In one embodiment, a method of measuring an object provides an object, one or more processors, a mobile platform, a robotic articulated arm, a three-dimensional (3D) probe, a six degrees of freedom (6DOF) target assembly, a 6DOF measurement device. The object has a surface, the mobile platform includes a plurality of motorized wheels configured to translate and rotate the platform, and the robot articulated arm has a first end to the mobile platform, a second A plurality of connected arm segments at the first end, a second end connected to the end effector, and the plurality of connected arm segments connected to the moving platform and the end. Between the effector and 3D probe Coupled to the Kuta and 6DOF target assemblies, the 3D probe is configured to cooperate with one or more processors to determine 3D coordinates of points on the object surface with a probe reference system coupled to the 3D probe. The 6DOF measurement device is configured to cooperate with the 6DOF target assembly and one or more processors to determine three translational degrees of freedom and three orientational degrees of freedom of the 3D probe; Directing the turning of the arm segments of the electric wheel and the robot articulated arm by the processor and moving the 3D probe from the first pose to the second pose based on the control loop feedback, comprising: The pose has three translational degrees of freedom for the 3D probe and the first opening at the first start time. Includes 3 orientation degrees of freedom of the 3D probe in time, and the second pose includes 3 translational degrees of freedom of the 3D probe in the first end time and 3 orientation degrees of freedom of the 3D probe in the first end time , Control loop feedback is provided by a plurality of 6DOF readings provided to one or more processors between a first start time and a first end time, each of the plurality of 6DOF readings being a 6DOF measurement. Steps corresponding to the example of three translational degrees of freedom of the 3D probe and three orientational degrees of freedom of the 3D probe, determined by the device working with one or more processors, and the 3D in the second pose Using the probe to measure the 3D coordinates of the first point on the object surface; and storing the 3D coordinates of the first point. Mu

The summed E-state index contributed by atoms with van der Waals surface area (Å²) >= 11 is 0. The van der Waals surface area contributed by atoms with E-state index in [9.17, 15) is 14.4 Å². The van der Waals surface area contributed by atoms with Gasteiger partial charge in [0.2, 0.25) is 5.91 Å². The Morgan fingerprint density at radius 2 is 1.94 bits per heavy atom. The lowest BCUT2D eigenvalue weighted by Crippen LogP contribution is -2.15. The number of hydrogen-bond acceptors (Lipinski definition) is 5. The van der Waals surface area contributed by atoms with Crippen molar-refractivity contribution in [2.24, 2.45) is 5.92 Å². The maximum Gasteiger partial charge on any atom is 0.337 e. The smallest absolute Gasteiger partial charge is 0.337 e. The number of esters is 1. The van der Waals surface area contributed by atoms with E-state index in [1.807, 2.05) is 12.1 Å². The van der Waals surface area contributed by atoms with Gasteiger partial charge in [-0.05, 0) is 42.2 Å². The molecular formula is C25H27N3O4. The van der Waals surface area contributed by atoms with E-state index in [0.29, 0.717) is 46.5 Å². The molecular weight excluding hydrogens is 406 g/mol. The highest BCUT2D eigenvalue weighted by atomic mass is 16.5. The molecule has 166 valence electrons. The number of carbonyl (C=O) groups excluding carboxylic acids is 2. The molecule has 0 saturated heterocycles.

In a further embodiment, the method directs the turning of the arm segments of the electric wheel and robotic articulated arm by one or more processors and, based on the control loop feedback, moves the 3D probe from the third pose to the fourth pose. Moving to a pose, wherein the first pose includes three translational degrees of freedom of the 3D probe at a second start time and three orientation degrees of freedom of the 3D probe at a second start time; The pose includes three translational degrees of freedom of the 3D probe at the second end time and three orientation degrees of freedom of the 3D probe at the second end time, and the control loop feedback includes the second start time and the second end time. Provided by multiple 6DOF readings provided to one or more processors between time and multiple 6DOF readings The second start time corresponds to the example of three translational degrees of freedom of the 3D probe and three orientational degrees of freedom of the 3D probe, each determined by the 6DOF measurement device working with one or more processors. And a step of measuring a 3D coordinate of a second point on the object surface using a 3D probe in a fourth pose, which is a time later than the first end time.